Debunking So-Called Wood Pellet Facts

Two highly inaccurate statements are often made about using wood pellets as a substitute for coal in power generation:
By William Strauss | July 29, 2015

Two highly inaccurate statements are often made about using wood pellets as a substitute for coal in power generation: CO2 released from wood pellet combustion is greater than CO2 released from coal combustion, and using wood pellets for heat or power creates a carbon debt that takes decades to repay. 

The Manomet study, released in June 2010, codified both of those so-called facts about using wood for fuel.  Since then, both the “pellets are worse than coal” and the “carbon debt” arguments have become engrained in anti-biomass literature. 

Below are reasons why those statements, often presented as facts, are inaccurate.

Pellets do not release more CO2 in combustion than coal.  Coal started its life a very long time ago, as biomass.  As it turns out, on a dry basis, coal and wood yield similar results in terms of CO2 produced (kilograms of CO2 per unit of potential energy). But wood and coal do not have zero moisture content (MC). 

It is water in the solid fuel that causes CO2 emissions to increase over the dry weight basis.  It takes energy to evaporate water in wood or coal and convert it to vapor (steam).  All of that energy is sent into the atmosphere in the form of water vapor and is lost. To get a million Btus of useful energy from solid fuel, a larger mass is necessary to compensate for the losses.  More wood or coal per unit of useful energy means more CO2 per unit of useful energy.

The analysis of carbon emissions from wood and coal will vary, depending on the grade and MC of the coal.  At 45 percent MC for wood—the level used by the Manomet study and a common MC for green wood chips—and 15 percent MC for subbitunimous coal, the combustion of wood yields about 34 percent more CO2 per unit of useful energy than power generated from sub-bituminous coal. 

But green wood chips are not suitable for use in most coal power plants.  Most power generated from coal in the U.S.  is at power plants that pulverize and send it to burners on the boiler sidewalls.  Wood pellets pulverize easily, and millions of tons annually are used as coal substitute in pulverized coal power plants around the world.  The correct wood fuel for comparison with coal is wood pellets.

At lower moisture contents, CO2 released by combustion is less, because more energy is available to do useful work. Wood pellets at 6 percent MC result in less CO2 emissions from combustion than all grades of coal under otherwise equal circumstances.  Wood pellets release less CO2 per unit of useful energy than coal.  Furthermore, even green wood chips that release more CO2 in combustion than coal have no carbon debt.

There is no carbon debt.  If wood used for pellets comes from working forests in which the aggregated stock of wood held in the forests is not shrinking, then the carbon stock in those forests is not being depleted.  If that constraint is met, every ton of carbon emitted from chip or pellet combustion is absorbed contemporaneously.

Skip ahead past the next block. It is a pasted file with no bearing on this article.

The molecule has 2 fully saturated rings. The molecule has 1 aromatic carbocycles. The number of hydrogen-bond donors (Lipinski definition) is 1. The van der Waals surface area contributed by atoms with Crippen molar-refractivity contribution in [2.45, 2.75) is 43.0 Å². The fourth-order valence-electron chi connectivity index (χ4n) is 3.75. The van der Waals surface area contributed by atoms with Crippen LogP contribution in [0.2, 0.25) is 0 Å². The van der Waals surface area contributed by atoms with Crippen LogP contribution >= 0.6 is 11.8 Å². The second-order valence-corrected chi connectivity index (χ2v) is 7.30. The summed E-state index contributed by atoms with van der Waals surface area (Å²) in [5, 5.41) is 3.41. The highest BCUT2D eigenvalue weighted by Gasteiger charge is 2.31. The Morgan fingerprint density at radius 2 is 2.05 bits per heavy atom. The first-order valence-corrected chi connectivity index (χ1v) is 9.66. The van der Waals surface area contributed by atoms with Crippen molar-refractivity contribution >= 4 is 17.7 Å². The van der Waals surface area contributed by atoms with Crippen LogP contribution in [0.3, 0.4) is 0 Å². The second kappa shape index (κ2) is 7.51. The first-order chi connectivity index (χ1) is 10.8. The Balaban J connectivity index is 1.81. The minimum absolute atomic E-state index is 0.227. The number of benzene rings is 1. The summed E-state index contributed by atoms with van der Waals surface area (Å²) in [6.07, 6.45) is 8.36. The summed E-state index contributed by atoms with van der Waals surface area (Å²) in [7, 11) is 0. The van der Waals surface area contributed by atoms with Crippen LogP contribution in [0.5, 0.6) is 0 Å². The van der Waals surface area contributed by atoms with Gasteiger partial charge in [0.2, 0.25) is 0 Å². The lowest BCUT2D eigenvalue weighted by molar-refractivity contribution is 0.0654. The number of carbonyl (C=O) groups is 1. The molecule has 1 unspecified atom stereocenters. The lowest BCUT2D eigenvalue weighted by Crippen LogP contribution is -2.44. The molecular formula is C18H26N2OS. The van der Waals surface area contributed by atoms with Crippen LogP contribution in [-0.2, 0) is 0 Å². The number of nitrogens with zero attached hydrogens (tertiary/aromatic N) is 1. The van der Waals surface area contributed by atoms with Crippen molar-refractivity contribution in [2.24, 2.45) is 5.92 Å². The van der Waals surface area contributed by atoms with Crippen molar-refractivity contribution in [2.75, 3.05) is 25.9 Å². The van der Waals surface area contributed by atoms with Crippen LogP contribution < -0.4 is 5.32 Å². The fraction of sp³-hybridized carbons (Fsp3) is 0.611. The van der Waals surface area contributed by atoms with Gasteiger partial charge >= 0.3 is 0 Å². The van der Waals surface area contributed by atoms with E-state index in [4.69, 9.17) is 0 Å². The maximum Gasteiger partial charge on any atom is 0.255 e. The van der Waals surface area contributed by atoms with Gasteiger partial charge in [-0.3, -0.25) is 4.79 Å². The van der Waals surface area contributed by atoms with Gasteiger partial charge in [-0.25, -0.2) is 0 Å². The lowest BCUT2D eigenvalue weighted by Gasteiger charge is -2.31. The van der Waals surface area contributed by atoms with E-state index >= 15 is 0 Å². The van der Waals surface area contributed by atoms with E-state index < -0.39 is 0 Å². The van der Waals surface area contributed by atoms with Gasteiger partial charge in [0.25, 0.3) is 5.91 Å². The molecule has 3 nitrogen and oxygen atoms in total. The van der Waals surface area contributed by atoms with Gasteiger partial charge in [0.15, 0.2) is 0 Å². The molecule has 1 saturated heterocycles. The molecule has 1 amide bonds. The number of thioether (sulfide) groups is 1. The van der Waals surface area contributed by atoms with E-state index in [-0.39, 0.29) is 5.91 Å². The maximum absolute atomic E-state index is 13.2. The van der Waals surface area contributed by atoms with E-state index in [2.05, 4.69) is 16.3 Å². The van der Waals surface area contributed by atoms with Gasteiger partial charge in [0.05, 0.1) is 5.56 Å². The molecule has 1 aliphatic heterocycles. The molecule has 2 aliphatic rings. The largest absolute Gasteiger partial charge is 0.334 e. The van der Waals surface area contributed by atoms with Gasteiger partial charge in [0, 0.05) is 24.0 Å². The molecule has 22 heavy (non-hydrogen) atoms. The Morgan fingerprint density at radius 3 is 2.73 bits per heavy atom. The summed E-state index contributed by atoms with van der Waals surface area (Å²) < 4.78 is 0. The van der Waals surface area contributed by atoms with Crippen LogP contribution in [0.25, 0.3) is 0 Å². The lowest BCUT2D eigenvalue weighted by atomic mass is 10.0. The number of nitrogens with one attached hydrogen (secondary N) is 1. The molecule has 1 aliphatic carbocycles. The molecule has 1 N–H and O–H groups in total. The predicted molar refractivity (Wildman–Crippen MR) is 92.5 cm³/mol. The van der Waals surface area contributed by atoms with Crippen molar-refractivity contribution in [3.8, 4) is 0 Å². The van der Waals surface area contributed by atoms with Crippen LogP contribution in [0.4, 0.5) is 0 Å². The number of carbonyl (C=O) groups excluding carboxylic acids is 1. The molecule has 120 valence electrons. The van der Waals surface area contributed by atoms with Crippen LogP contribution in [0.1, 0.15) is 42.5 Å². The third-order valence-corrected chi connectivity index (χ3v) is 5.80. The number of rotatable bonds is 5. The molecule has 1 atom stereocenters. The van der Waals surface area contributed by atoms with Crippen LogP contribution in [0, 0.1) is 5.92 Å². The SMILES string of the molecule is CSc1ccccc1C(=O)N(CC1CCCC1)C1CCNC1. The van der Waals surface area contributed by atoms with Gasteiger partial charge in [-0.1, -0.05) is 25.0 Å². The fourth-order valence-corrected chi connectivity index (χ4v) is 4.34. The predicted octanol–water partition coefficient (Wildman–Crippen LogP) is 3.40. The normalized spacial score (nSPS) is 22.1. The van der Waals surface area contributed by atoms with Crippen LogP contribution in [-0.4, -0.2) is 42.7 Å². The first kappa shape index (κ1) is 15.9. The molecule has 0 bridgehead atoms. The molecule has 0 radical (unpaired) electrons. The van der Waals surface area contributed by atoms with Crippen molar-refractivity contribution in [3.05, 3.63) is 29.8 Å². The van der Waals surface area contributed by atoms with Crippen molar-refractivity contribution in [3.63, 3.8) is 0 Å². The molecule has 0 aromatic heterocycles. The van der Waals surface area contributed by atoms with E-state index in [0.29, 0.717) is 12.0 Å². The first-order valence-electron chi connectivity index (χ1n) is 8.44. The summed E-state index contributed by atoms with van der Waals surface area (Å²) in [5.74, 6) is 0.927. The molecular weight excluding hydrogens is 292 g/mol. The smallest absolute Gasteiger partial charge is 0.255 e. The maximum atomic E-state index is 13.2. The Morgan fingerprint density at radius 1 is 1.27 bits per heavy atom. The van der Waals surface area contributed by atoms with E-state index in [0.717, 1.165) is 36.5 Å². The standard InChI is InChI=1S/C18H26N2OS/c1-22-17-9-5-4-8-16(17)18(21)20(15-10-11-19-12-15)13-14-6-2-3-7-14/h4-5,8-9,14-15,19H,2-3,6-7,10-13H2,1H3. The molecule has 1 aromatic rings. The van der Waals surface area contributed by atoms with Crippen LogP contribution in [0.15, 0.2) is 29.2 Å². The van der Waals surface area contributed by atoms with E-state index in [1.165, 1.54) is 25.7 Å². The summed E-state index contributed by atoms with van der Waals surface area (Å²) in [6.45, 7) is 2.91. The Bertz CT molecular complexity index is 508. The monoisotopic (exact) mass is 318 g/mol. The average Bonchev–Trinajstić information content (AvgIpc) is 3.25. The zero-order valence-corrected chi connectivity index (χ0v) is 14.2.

For example, a working forest is harvested annually, and each harvested plot is replanted. The tree farmer harvests one plot per year—the forty-year-old, mature plot. The carbon sequestration rate is 10,000 tons the first year. There are 40 separate plots at 40 stages of growth, from seedling to mature, and each plot sequesters carbon every year at a declining rate, as the trees mature. The entire forest sequesters 152,640 tons per year, every year. The accumulated carbon in the mature, 40-year-old stand exactly equals the carbon accumulated every year by all the younger stands.  Although 152,640 tons of carbon are released from the 40-year-old-plot when used as fuel pellets, 152,640 tons of carbon are sequestered in the same year by each of the other plots, including the replanted plot on the site of the most recent harvest. 

Demand for forest products are continuous. Harvesting, replanting, and regrowth happens daily, not annually. Carbon released by the continuous use of pellets consumed daily for power generation is sequestered immediately by the continuous regrowth that occurs in balance with the harvest.  Working forests can renew forever, if they are managed properly.  Some of each harvest, the larger-diameter, straight logs, will be used to produce lumber. So the amount of carbon released by pellet combustion is less than the amount sequestered. 

The anti-biomass literature is wrong on wood pellets.  Wood pellet combustion releases less CO2 than coal combustion, and as long as there are sustainability criteria that ensure the aggregate stock of carbon in the working forests is never lowered, there is no carbon debt.

Author: William Strauss
President, FutureMetrics Inc.
[email protected]